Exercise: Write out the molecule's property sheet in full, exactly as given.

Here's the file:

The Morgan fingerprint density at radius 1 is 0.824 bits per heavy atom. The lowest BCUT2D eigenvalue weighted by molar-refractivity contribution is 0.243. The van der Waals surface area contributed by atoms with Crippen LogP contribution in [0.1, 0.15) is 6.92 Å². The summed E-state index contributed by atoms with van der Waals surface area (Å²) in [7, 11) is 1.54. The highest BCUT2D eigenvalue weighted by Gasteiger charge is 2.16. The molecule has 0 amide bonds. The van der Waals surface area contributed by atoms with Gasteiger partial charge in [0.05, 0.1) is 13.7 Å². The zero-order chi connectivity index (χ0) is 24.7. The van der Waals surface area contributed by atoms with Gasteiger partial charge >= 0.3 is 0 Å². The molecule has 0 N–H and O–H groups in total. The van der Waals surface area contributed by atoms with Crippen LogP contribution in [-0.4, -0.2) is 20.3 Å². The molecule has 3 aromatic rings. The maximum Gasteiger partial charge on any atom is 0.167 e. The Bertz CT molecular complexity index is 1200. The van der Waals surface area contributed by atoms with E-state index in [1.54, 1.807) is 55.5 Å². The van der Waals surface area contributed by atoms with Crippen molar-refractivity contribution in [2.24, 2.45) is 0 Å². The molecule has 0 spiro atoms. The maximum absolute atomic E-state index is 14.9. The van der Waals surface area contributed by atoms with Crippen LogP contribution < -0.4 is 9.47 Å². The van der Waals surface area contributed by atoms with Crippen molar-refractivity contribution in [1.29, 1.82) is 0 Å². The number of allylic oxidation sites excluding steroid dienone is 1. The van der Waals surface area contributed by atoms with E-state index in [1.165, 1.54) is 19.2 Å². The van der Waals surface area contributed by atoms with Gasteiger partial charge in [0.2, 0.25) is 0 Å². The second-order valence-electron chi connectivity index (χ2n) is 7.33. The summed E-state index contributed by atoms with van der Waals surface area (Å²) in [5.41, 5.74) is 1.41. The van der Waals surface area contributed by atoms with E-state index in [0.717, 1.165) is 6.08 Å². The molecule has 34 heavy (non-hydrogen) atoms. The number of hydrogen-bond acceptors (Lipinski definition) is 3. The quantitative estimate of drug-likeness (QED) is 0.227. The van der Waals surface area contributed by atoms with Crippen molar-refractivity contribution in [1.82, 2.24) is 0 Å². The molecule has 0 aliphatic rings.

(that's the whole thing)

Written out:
The Morgan fingerprint density at radius 1 is 0.824 bits per heavy atom. The lowest BCUT2D eigenvalue weighted by molar-refractivity contribution is 0.243. The van der Waals surface area contributed by atoms with Crippen LogP contribution in [0.1, 0.15) is 6.92 Å². The summed E-state index contributed by atoms with van der Waals surface area (Å²) in [7, 11) is 1.54. The highest BCUT2D eigenvalue weighted by Gasteiger charge is 2.16. The molecule has 0 amide bonds. The van der Waals surface area contributed by atoms with Gasteiger partial charge in [0.05, 0.1) is 13.7 Å². The zero-order chi connectivity index (χ0) is 24.7. The van der Waals surface area contributed by atoms with Gasteiger partial charge >= 0.3 is 0 Å². The molecule has 0 N–H and O–H groups in total. The van der Waals surface area contributed by atoms with Crippen LogP contribution in [-0.4, -0.2) is 20.3 Å². The molecule has 3 aromatic rings. The maximum Gasteiger partial charge on any atom is 0.167 e. The Bertz CT molecular complexity index is 1200. The van der Waals surface area contributed by atoms with E-state index in [1.54, 1.807) is 55.5 Å². The van der Waals surface area contributed by atoms with Crippen molar-refractivity contribution in [2.24, 2.45) is 0 Å². The molecule has 0 spiro atoms. The maximum absolute atomic E-state index is 14.9. The van der Waals surface area contributed by atoms with Crippen LogP contribution < -0.4 is 9.47 Å². The van der Waals surface area contributed by atoms with Crippen molar-refractivity contribution in [1.29, 1.82) is 0 Å². The number of allylic oxidation sites excluding steroid dienone is 1. The van der Waals surface area contributed by atoms with E-state index in [1.165, 1.54) is 19.2 Å². The van der Waals surface area contributed by atoms with Gasteiger partial charge in [0.2, 0.25) is 0 Å². The second-order valence-electron chi connectivity index (χ2n) is 7.33. The summed E-state index contributed by atoms with van der Waals surface area (Å²) in [5.41, 5.74) is 1.41. The van der Waals surface area contributed by atoms with E-state index in [0.717, 1.165) is 6.08 Å². The molecule has 34 heavy (non-hydrogen) atoms. The number of hydrogen-bond acceptors (Lipinski definition) is 3. The quantitative estimate of drug-likeness (QED) is 0.227. The van der Waals surface area contributed by atoms with Crippen molar-refractivity contribution in [1.82, 2.24) is 0 Å². The molecule has 0 aliphatic rings.